I started trying to sleep just after 1 AM and drifted off around 1:45. I probably would have told you that I lay awake for at least an hour. Here’s another:

That looks like about an hour of insomnia. Don’t be fooled by the little initial drop–that was me lying very still, trying to sleep, before starting to toss and turn.

To finish off, here are a few other graphs, just so you can see some of the variety:

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I became aware of Google’s Ngram Viewer a few days ago when Reanna read me the essay “Isn’t the word “feminism” itself gender-biased?” The author used this image:

What? You can do that? Yes, you can, apparently. You can search the frequency of words in all of the books Google has digitized

This is really fun, but be aware that you can sink a lot of time into it. Here are a few randomy ngrams I made. Sorry, but you might have to zoom in to see the text. That’s control-plus for PCs and command-plus for Macs.

In his new lecture for the Long Now Foundation, Geoffrey West asserts that part of the problem humans face is that we tend not to understand exponential growth. An economy growing at a miserable 2%, for example, is still growing exponentially. And economic growth is still largely a measure of the acceleration of entropy–how much faster are we turning resources into pollution. He advises figuring out ways that periods of slow or no growth OK, because it will have to be.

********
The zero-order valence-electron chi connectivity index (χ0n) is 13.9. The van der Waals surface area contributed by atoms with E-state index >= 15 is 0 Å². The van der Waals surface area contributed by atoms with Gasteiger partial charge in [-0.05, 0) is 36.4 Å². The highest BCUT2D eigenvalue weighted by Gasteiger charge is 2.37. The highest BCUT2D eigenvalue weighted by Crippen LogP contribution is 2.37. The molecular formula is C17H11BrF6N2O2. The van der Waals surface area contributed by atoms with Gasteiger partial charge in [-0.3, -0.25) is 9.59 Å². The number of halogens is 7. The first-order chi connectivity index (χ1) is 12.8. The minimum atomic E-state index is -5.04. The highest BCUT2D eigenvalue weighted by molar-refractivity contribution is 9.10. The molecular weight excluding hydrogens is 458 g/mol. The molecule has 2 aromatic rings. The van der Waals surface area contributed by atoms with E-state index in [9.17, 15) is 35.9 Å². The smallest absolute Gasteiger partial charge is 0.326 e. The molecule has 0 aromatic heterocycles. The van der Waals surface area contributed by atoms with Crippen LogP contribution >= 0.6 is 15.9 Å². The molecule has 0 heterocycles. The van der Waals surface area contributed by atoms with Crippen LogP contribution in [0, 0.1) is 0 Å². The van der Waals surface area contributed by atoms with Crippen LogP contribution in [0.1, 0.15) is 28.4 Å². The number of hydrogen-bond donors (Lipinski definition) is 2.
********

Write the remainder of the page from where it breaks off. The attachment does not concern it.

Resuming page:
Exponential growth really is counterintuitive. Here’s the way he describes it:

Imagine you are going to grow a test tube of a bacteria, starting with one bacterium at 8 AM and ending with a full test tube precisely at noon. The bacteria grow by doubling–a kind of exponential growth–each second. So at the end of one second we have two, after two seconds we have four, after three seconds we have eight, and so on. That being the case, at what time will the test tube be one-half full?

Right. Precisely one second before noon. And two seconds before noon it’s a quarter full. Three seconds is an eighth, four seconds a sixteenth. At 11:59.55 AM, the tube is only 1/32 full. Imagine being a bacterium in the tube at five seconds to noon. It would seem more crowded than usual, but look at all that space to go, and we’ve been doubling like this for almost four hours! There may be a problem in the next few days, but certainly not in the next few seconds–exponential growth is probably also counterintuitive for bacteria.